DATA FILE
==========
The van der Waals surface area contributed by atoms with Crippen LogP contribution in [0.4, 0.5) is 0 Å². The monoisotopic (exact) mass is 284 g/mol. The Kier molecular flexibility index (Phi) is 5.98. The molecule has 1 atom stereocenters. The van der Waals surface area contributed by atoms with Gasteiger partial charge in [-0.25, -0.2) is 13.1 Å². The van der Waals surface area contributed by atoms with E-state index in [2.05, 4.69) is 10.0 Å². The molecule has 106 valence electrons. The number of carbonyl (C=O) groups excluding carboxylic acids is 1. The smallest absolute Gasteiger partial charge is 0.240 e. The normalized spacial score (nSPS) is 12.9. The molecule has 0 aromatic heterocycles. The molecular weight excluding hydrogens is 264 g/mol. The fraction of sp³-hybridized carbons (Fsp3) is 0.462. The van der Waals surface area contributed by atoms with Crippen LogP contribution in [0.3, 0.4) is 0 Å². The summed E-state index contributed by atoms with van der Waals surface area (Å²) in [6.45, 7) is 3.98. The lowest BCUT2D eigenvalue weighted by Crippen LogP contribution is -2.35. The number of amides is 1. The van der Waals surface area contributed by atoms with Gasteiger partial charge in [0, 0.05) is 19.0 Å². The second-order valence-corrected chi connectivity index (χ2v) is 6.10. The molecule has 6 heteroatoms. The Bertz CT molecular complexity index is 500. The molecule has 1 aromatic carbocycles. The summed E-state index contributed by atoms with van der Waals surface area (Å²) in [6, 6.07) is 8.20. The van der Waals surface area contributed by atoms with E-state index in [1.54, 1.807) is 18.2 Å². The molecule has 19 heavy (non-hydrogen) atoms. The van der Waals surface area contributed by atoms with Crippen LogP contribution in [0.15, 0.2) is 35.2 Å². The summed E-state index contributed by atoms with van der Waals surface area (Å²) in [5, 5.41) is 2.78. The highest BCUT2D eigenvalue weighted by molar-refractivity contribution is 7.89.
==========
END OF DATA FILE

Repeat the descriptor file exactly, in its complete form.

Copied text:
The van der Waals surface area contributed by atoms with Crippen LogP contribution in [0.4, 0.5) is 0 Å². The monoisotopic (exact) mass is 284 g/mol. The Kier molecular flexibility index (Phi) is 5.98. The molecule has 1 atom stereocenters. The van der Waals surface area contributed by atoms with Gasteiger partial charge in [-0.25, -0.2) is 13.1 Å². The van der Waals surface area contributed by atoms with E-state index in [2.05, 4.69) is 10.0 Å². The molecule has 106 valence electrons. The number of carbonyl (C=O) groups excluding carboxylic acids is 1. The smallest absolute Gasteiger partial charge is 0.240 e. The normalized spacial score (nSPS) is 12.9. The molecule has 0 aromatic heterocycles. The molecular weight excluding hydrogens is 264 g/mol. The fraction of sp³-hybridized carbons (Fsp3) is 0.462. The van der Waals surface area contributed by atoms with Crippen LogP contribution in [0.3, 0.4) is 0 Å². The summed E-state index contributed by atoms with van der Waals surface area (Å²) in [6.45, 7) is 3.98. The lowest BCUT2D eigenvalue weighted by Crippen LogP contribution is -2.35. The number of amides is 1. The van der Waals surface area contributed by atoms with Gasteiger partial charge in [0, 0.05) is 19.0 Å². The second-order valence-corrected chi connectivity index (χ2v) is 6.10. The molecule has 6 heteroatoms. The Bertz CT molecular complexity index is 500. The molecule has 1 aromatic carbocycles. The summed E-state index contributed by atoms with van der Waals surface area (Å²) in [6, 6.07) is 8.20. The van der Waals surface area contributed by atoms with E-state index in [1.54, 1.807) is 18.2 Å². The molecule has 19 heavy (non-hydrogen) atoms. The van der Waals surface area contributed by atoms with Crippen LogP contribution in [0.15, 0.2) is 35.2 Å². The summed E-state index contributed by atoms with van der Waals surface area (Å²) in [5, 5.41) is 2.78. The highest BCUT2D eigenvalue weighted by molar-refractivity contribution is 7.89.